Donaire was only a half-inch taller than Vazquez, and although he looked physically stronger, he found it hard to hurt his opponent. Donaire was constantly looking to load up on his punches, and had Vazquez not put in such a stellar defensive performance, he could well have been decapitated by a Donaire left hook in the early rounds. The Puerto Rican had a rare defensive lapse in the ninth round and paid the price when he was tagged with a vicious left uppercut, but the punch landed late in the round and Donaire was unable to capitalize on his success.

Who’s next for Donaire at super bantamweight? The outstanding candidate would appear to be Japan’s 35-year-old Toshiaki Nishioka [39-4-3, 24 KOs], the former WBC bantamweight champion who has been top dog at super bantamweight since 2009. Nishioka has defeated Genaro Garcia, Jhonny Gonzalez, Ivan Hernandez, Britain’s Rendall Munroe and two weight world champion Rafael Marquez in WBC super bantamweight title fights. The 5’7″ Nishioka is a similar size to Donaire, and is a solid ring technician with excellent stamina and a good punch. He has been stopped just once in his career, in his second pro bout back in 1995.

Another excellent matchup for Donaire at super bantamweight would be against the newly crowned WBA champion Guillermo Rigondeaux of Cuba. The 5’5″ Rigondeaux is a double Olympic gold medalist and one of Cuba’s greatest ever amateur boxers. Although now 31, Rigondeaux has had just nine professional fights [9-0, seven KOs] yet is already a world champion, having destroyed talented young American Rico Ramos in six rounds last month. Rigondeaux has almost as many moves as Donaire, and may even carry greater one punch knockout power at super bantamweight than the Filipino.

The British duo of Rendall Munroe and Scott Quigg would no doubt relish the opportunity of a fight with Donaire. Munroe is currently ranked seventh in the world by the WBC, and has won his last three fights since losing his only world title challenge against Nishioka in 2010. Munroe is a big, strong super bantamweight who can handle himself and would be an excellent test for Donaire.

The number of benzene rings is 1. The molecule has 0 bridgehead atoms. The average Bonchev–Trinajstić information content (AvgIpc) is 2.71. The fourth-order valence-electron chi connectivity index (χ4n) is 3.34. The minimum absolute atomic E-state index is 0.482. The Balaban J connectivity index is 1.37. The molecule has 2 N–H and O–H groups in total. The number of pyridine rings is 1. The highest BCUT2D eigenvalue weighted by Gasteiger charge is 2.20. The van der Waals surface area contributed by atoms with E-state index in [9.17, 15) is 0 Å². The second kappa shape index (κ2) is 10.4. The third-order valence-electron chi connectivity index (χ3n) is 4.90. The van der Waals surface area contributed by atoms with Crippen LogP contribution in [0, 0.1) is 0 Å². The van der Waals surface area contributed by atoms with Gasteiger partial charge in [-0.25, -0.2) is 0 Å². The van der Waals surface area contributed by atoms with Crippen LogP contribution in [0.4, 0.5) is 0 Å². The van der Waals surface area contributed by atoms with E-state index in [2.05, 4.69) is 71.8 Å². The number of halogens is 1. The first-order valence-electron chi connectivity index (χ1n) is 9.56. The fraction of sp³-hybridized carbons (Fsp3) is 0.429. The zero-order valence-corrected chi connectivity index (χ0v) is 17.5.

Quigg is just 23 and one for the future. He suffered a shock knocked down at the weekend is his eighth round TKO over light punching Jamie Arthur in a British super bantamweight title fight, so there would be no rush to shove Quigg in with a brutal puncher like Donaire anytime soon.

This writer would love to see Donaire fight three or four times this year against top quality opposition. He needs to establish himself as a super bantamweight and let his body adjust before pushing on in 2013 to featherweight and above.

Although it would be unfair to suggest that we have already seen the best of Donaire, the jury is still very much out on how far he can go in terms of climbing the weight classes [he has often expressed his ambition of emulating his hero Manny Pacquiao and eventually become a champion at welterweight], and as to his ultimate goal of being regarded as the best fighter pound pound in the world – there are three guys named Pacquiao, Mayweather and Martinez who are all looking to have stellar years in 2012, so Nonito will have to wait a little longer and score some bigger victories before that happens.